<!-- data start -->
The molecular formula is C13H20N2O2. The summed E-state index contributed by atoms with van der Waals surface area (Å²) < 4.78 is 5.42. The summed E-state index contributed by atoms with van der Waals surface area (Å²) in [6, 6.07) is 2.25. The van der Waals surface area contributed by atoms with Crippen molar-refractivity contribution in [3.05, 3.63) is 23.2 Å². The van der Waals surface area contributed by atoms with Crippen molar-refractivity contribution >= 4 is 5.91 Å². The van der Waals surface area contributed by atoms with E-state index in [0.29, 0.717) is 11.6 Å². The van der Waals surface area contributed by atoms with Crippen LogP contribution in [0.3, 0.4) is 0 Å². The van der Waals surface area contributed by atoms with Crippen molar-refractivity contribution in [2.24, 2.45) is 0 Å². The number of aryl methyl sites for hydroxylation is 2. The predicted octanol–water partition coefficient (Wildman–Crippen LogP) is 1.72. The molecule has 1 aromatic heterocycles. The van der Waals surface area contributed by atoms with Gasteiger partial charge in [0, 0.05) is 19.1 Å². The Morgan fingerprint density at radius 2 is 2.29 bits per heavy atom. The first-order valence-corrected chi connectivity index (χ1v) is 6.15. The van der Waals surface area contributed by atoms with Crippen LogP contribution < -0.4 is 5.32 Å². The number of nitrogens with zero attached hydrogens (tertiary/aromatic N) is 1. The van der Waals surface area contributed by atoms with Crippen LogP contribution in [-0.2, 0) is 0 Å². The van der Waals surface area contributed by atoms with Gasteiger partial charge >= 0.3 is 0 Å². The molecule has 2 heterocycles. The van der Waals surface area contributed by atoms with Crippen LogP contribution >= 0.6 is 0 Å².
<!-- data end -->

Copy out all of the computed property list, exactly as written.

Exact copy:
The molecular formula is C13H20N2O2. The summed E-state index contributed by atoms with van der Waals surface area (Å²) < 4.78 is 5.42. The summed E-state index contributed by atoms with van der Waals surface area (Å²) in [6, 6.07) is 2.25. The van der Waals surface area contributed by atoms with Crippen molar-refractivity contribution in [3.05, 3.63) is 23.2 Å². The van der Waals surface area contributed by atoms with Crippen molar-refractivity contribution >= 4 is 5.91 Å². The van der Waals surface area contributed by atoms with E-state index in [0.29, 0.717) is 11.6 Å². The van der Waals surface area contributed by atoms with Crippen LogP contribution in [0.3, 0.4) is 0 Å². The van der Waals surface area contributed by atoms with Crippen molar-refractivity contribution in [2.24, 2.45) is 0 Å². The number of aryl methyl sites for hydroxylation is 2. The predicted octanol–water partition coefficient (Wildman–Crippen LogP) is 1.72. The molecule has 1 aromatic heterocycles. The van der Waals surface area contributed by atoms with Gasteiger partial charge in [0, 0.05) is 19.1 Å². The Morgan fingerprint density at radius 2 is 2.29 bits per heavy atom. The first-order valence-corrected chi connectivity index (χ1v) is 6.15. The van der Waals surface area contributed by atoms with Crippen LogP contribution < -0.4 is 5.32 Å². The number of nitrogens with zero attached hydrogens (tertiary/aromatic N) is 1. The van der Waals surface area contributed by atoms with Crippen LogP contribution in [-0.2, 0) is 0 Å². The van der Waals surface area contributed by atoms with Gasteiger partial charge >= 0.3 is 0 Å². The molecule has 2 heterocycles. The van der Waals surface area contributed by atoms with Crippen LogP contribution >= 0.6 is 0 Å².